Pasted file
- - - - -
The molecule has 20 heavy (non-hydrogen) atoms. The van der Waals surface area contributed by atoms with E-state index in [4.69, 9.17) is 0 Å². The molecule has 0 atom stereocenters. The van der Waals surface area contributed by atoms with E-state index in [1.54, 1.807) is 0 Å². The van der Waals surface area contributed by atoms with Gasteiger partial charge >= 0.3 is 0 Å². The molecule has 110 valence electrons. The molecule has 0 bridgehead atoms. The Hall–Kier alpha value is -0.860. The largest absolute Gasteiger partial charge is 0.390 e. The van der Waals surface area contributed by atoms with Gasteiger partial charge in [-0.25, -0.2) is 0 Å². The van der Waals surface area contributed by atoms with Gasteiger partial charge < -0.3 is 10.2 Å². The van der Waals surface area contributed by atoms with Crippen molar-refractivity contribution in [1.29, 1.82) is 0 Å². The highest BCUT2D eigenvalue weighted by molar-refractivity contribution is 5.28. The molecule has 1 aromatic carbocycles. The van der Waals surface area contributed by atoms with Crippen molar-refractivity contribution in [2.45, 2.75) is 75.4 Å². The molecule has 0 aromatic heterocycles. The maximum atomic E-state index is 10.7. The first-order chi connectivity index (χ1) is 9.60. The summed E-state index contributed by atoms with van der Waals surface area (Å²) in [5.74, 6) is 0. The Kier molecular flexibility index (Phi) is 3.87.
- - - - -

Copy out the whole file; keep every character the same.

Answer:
The molecule has 20 heavy (non-hydrogen) atoms. The van der Waals surface area contributed by atoms with E-state index in [4.69, 9.17) is 0 Å². The molecule has 0 atom stereocenters. The van der Waals surface area contributed by atoms with E-state index in [1.54, 1.807) is 0 Å². The van der Waals surface area contributed by atoms with Gasteiger partial charge >= 0.3 is 0 Å². The molecule has 110 valence electrons. The molecule has 0 bridgehead atoms. The Hall–Kier alpha value is -0.860. The largest absolute Gasteiger partial charge is 0.390 e. The van der Waals surface area contributed by atoms with Gasteiger partial charge in [-0.25, -0.2) is 0 Å². The van der Waals surface area contributed by atoms with Gasteiger partial charge < -0.3 is 10.2 Å². The van der Waals surface area contributed by atoms with Crippen molar-refractivity contribution in [1.29, 1.82) is 0 Å². The highest BCUT2D eigenvalue weighted by molar-refractivity contribution is 5.28. The molecule has 1 aromatic carbocycles. The van der Waals surface area contributed by atoms with Crippen molar-refractivity contribution in [2.45, 2.75) is 75.4 Å². The molecule has 0 aromatic heterocycles. The maximum atomic E-state index is 10.7. The first-order chi connectivity index (χ1) is 9.60. The summed E-state index contributed by atoms with van der Waals surface area (Å²) in [5.74, 6) is 0. The Kier molecular flexibility index (Phi) is 3.87.